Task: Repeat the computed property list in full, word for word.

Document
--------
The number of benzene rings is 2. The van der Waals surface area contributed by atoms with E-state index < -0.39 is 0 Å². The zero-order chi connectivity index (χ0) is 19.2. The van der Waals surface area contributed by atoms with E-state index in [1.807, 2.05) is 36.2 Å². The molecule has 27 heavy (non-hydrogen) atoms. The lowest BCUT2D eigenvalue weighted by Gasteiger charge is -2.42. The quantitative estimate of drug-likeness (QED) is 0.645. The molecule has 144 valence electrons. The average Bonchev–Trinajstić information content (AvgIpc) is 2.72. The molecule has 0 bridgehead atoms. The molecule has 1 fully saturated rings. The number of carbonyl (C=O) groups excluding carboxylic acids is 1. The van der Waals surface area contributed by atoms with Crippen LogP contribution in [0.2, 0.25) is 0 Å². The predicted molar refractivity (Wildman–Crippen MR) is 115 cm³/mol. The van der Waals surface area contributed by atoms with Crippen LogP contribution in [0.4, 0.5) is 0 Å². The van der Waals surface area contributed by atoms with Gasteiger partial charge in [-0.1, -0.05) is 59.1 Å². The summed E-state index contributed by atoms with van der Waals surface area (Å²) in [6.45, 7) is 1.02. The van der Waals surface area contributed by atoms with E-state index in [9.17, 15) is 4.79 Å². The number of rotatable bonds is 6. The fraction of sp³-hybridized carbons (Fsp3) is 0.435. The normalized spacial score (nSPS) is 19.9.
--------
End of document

The number of benzene rings is 2. The van der Waals surface area contributed by atoms with E-state index < -0.39 is 0 Å². The zero-order chi connectivity index (χ0) is 19.2. The van der Waals surface area contributed by atoms with E-state index in [1.807, 2.05) is 36.2 Å². The molecule has 27 heavy (non-hydrogen) atoms. The lowest BCUT2D eigenvalue weighted by Gasteiger charge is -2.42. The quantitative estimate of drug-likeness (QED) is 0.645. The molecule has 144 valence electrons. The average Bonchev–Trinajstić information content (AvgIpc) is 2.72. The molecule has 0 bridgehead atoms. The molecule has 1 fully saturated rings. The number of carbonyl (C=O) groups excluding carboxylic acids is 1. The van der Waals surface area contributed by atoms with Crippen LogP contribution in [0.2, 0.25) is 0 Å². The predicted molar refractivity (Wildman–Crippen MR) is 115 cm³/mol. The van der Waals surface area contributed by atoms with Crippen LogP contribution in [0.4, 0.5) is 0 Å². The van der Waals surface area contributed by atoms with Gasteiger partial charge in [-0.1, -0.05) is 59.1 Å². The summed E-state index contributed by atoms with van der Waals surface area (Å²) in [6.45, 7) is 1.02. The van der Waals surface area contributed by atoms with E-state index in [9.17, 15) is 4.79 Å². The number of rotatable bonds is 6. The fraction of sp³-hybridized carbons (Fsp3) is 0.435. The normalized spacial score (nSPS) is 19.9.